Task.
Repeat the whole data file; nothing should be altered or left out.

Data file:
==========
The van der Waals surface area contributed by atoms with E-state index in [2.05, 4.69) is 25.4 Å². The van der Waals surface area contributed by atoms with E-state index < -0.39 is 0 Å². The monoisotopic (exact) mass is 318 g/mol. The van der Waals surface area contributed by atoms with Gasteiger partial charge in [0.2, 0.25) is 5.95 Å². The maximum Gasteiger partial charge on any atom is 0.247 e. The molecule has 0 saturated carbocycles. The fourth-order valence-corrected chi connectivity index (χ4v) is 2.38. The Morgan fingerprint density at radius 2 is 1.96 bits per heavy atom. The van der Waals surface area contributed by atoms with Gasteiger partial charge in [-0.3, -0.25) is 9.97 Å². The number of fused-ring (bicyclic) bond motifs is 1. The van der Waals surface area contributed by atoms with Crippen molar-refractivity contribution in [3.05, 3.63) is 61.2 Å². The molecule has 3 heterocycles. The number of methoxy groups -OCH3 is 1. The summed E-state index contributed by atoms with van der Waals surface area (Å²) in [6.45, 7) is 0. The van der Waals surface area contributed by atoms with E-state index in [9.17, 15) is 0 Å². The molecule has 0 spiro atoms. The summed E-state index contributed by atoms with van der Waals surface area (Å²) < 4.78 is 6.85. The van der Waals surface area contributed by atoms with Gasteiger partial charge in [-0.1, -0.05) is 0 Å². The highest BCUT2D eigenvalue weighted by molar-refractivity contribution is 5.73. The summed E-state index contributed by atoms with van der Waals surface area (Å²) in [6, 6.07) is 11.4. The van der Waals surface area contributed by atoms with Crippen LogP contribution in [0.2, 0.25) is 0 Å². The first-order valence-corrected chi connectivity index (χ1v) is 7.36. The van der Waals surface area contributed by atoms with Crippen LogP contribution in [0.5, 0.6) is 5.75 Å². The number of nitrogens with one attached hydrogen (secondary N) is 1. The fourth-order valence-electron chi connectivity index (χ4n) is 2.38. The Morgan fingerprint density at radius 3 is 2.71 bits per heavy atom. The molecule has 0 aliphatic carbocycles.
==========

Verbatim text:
The van der Waals surface area contributed by atoms with E-state index in [2.05, 4.69) is 25.4 Å². The van der Waals surface area contributed by atoms with E-state index < -0.39 is 0 Å². The monoisotopic (exact) mass is 318 g/mol. The van der Waals surface area contributed by atoms with Gasteiger partial charge in [0.2, 0.25) is 5.95 Å². The maximum Gasteiger partial charge on any atom is 0.247 e. The molecule has 0 saturated carbocycles. The fourth-order valence-corrected chi connectivity index (χ4v) is 2.38. The Morgan fingerprint density at radius 2 is 1.96 bits per heavy atom. The van der Waals surface area contributed by atoms with Gasteiger partial charge in [-0.3, -0.25) is 9.97 Å². The number of fused-ring (bicyclic) bond motifs is 1. The van der Waals surface area contributed by atoms with Crippen molar-refractivity contribution in [3.05, 3.63) is 61.2 Å². The molecule has 3 heterocycles. The number of methoxy groups -OCH3 is 1. The summed E-state index contributed by atoms with van der Waals surface area (Å²) in [6.45, 7) is 0. The van der Waals surface area contributed by atoms with E-state index in [9.17, 15) is 0 Å². The molecule has 0 spiro atoms. The summed E-state index contributed by atoms with van der Waals surface area (Å²) < 4.78 is 6.85. The van der Waals surface area contributed by atoms with Gasteiger partial charge in [-0.1, -0.05) is 0 Å². The highest BCUT2D eigenvalue weighted by molar-refractivity contribution is 5.73. The summed E-state index contributed by atoms with van der Waals surface area (Å²) in [6, 6.07) is 11.4. The van der Waals surface area contributed by atoms with Crippen LogP contribution in [0.2, 0.25) is 0 Å². The first-order valence-corrected chi connectivity index (χ1v) is 7.36. The van der Waals surface area contributed by atoms with Crippen LogP contribution in [0.5, 0.6) is 5.75 Å². The number of nitrogens with one attached hydrogen (secondary N) is 1. The fourth-order valence-electron chi connectivity index (χ4n) is 2.38. The Morgan fingerprint density at radius 3 is 2.71 bits per heavy atom. The molecule has 0 aliphatic carbocycles.